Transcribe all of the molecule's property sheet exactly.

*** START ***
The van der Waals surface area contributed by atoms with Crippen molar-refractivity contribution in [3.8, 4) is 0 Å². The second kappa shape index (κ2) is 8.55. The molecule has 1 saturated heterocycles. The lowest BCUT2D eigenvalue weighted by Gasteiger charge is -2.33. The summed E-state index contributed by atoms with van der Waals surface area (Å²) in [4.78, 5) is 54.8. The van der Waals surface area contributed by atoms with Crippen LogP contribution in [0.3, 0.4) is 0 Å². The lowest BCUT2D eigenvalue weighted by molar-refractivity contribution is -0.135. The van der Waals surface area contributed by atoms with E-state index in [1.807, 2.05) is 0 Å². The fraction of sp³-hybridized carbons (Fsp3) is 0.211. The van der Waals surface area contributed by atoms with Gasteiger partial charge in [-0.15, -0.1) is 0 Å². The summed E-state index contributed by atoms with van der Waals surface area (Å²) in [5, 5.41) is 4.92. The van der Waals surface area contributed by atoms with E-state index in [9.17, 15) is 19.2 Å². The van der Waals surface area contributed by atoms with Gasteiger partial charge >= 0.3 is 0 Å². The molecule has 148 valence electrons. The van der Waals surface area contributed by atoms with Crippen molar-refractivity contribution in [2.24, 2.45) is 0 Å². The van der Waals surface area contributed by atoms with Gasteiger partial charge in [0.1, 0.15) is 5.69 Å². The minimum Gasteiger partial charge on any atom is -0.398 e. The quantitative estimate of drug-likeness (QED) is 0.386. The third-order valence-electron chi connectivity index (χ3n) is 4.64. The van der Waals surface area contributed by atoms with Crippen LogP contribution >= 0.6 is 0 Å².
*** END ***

The van der Waals surface area contributed by atoms with Crippen molar-refractivity contribution in [3.8, 4) is 0 Å². The second kappa shape index (κ2) is 8.55. The molecule has 1 saturated heterocycles. The lowest BCUT2D eigenvalue weighted by Gasteiger charge is -2.33. The summed E-state index contributed by atoms with van der Waals surface area (Å²) in [4.78, 5) is 54.8. The van der Waals surface area contributed by atoms with Crippen LogP contribution in [0.3, 0.4) is 0 Å². The lowest BCUT2D eigenvalue weighted by molar-refractivity contribution is -0.135. The van der Waals surface area contributed by atoms with E-state index in [1.807, 2.05) is 0 Å². The fraction of sp³-hybridized carbons (Fsp3) is 0.211. The van der Waals surface area contributed by atoms with Gasteiger partial charge in [-0.15, -0.1) is 0 Å². The summed E-state index contributed by atoms with van der Waals surface area (Å²) in [5, 5.41) is 4.92. The van der Waals surface area contributed by atoms with E-state index in [9.17, 15) is 19.2 Å². The van der Waals surface area contributed by atoms with Gasteiger partial charge >= 0.3 is 0 Å². The molecule has 148 valence electrons. The van der Waals surface area contributed by atoms with Crippen molar-refractivity contribution in [2.24, 2.45) is 0 Å². The van der Waals surface area contributed by atoms with Gasteiger partial charge in [0.1, 0.15) is 5.69 Å². The minimum Gasteiger partial charge on any atom is -0.398 e. The quantitative estimate of drug-likeness (QED) is 0.386. The third-order valence-electron chi connectivity index (χ3n) is 4.64. The van der Waals surface area contributed by atoms with Crippen LogP contribution >= 0.6 is 0 Å².